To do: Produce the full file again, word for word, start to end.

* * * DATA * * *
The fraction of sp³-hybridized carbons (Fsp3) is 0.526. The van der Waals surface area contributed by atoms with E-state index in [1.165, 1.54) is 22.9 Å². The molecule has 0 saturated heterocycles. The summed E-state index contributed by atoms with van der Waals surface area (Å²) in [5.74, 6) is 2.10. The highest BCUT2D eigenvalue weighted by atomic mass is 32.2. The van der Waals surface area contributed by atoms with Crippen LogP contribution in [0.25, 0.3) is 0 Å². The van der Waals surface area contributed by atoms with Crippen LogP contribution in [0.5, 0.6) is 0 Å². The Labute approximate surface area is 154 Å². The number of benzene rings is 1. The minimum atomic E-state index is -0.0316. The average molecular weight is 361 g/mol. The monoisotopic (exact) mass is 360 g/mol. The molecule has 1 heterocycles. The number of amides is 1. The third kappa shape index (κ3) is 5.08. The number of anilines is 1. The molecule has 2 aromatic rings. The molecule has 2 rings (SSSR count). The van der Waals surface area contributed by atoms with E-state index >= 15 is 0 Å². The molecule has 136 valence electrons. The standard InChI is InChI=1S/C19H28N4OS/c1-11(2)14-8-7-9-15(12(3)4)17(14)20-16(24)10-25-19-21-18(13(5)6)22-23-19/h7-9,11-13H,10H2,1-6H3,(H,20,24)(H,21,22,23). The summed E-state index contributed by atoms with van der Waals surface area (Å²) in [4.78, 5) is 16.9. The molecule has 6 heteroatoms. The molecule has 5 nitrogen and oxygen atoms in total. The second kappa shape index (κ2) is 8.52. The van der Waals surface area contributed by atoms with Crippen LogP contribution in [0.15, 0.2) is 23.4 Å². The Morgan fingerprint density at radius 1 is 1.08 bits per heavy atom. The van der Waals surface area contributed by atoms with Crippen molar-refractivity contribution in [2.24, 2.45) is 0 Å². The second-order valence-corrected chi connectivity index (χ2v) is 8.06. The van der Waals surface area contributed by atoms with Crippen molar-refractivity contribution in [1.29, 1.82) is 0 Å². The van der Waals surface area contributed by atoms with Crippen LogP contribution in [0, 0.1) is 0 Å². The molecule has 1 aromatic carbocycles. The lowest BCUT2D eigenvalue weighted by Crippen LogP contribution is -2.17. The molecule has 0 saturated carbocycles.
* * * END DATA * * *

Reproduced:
The fraction of sp³-hybridized carbons (Fsp3) is 0.526. The van der Waals surface area contributed by atoms with E-state index in [1.165, 1.54) is 22.9 Å². The molecule has 0 saturated heterocycles. The summed E-state index contributed by atoms with van der Waals surface area (Å²) in [5.74, 6) is 2.10. The highest BCUT2D eigenvalue weighted by atomic mass is 32.2. The van der Waals surface area contributed by atoms with Crippen LogP contribution in [0.25, 0.3) is 0 Å². The van der Waals surface area contributed by atoms with Crippen LogP contribution in [0.5, 0.6) is 0 Å². The Labute approximate surface area is 154 Å². The number of benzene rings is 1. The minimum atomic E-state index is -0.0316. The average molecular weight is 361 g/mol. The monoisotopic (exact) mass is 360 g/mol. The molecule has 1 heterocycles. The number of amides is 1. The third kappa shape index (κ3) is 5.08. The number of anilines is 1. The molecule has 2 aromatic rings. The molecule has 2 rings (SSSR count). The van der Waals surface area contributed by atoms with E-state index >= 15 is 0 Å². The molecule has 136 valence electrons. The standard InChI is InChI=1S/C19H28N4OS/c1-11(2)14-8-7-9-15(12(3)4)17(14)20-16(24)10-25-19-21-18(13(5)6)22-23-19/h7-9,11-13H,10H2,1-6H3,(H,20,24)(H,21,22,23). The summed E-state index contributed by atoms with van der Waals surface area (Å²) in [4.78, 5) is 16.9. The molecule has 6 heteroatoms. The molecule has 5 nitrogen and oxygen atoms in total. The second kappa shape index (κ2) is 8.52. The van der Waals surface area contributed by atoms with Crippen LogP contribution in [0.15, 0.2) is 23.4 Å². The Morgan fingerprint density at radius 1 is 1.08 bits per heavy atom. The van der Waals surface area contributed by atoms with Crippen molar-refractivity contribution in [2.24, 2.45) is 0 Å². The second-order valence-corrected chi connectivity index (χ2v) is 8.06. The van der Waals surface area contributed by atoms with Crippen molar-refractivity contribution in [1.29, 1.82) is 0 Å². The van der Waals surface area contributed by atoms with Crippen LogP contribution in [0, 0.1) is 0 Å². The molecule has 1 aromatic carbocycles. The lowest BCUT2D eigenvalue weighted by Crippen LogP contribution is -2.17. The molecule has 0 saturated carbocycles.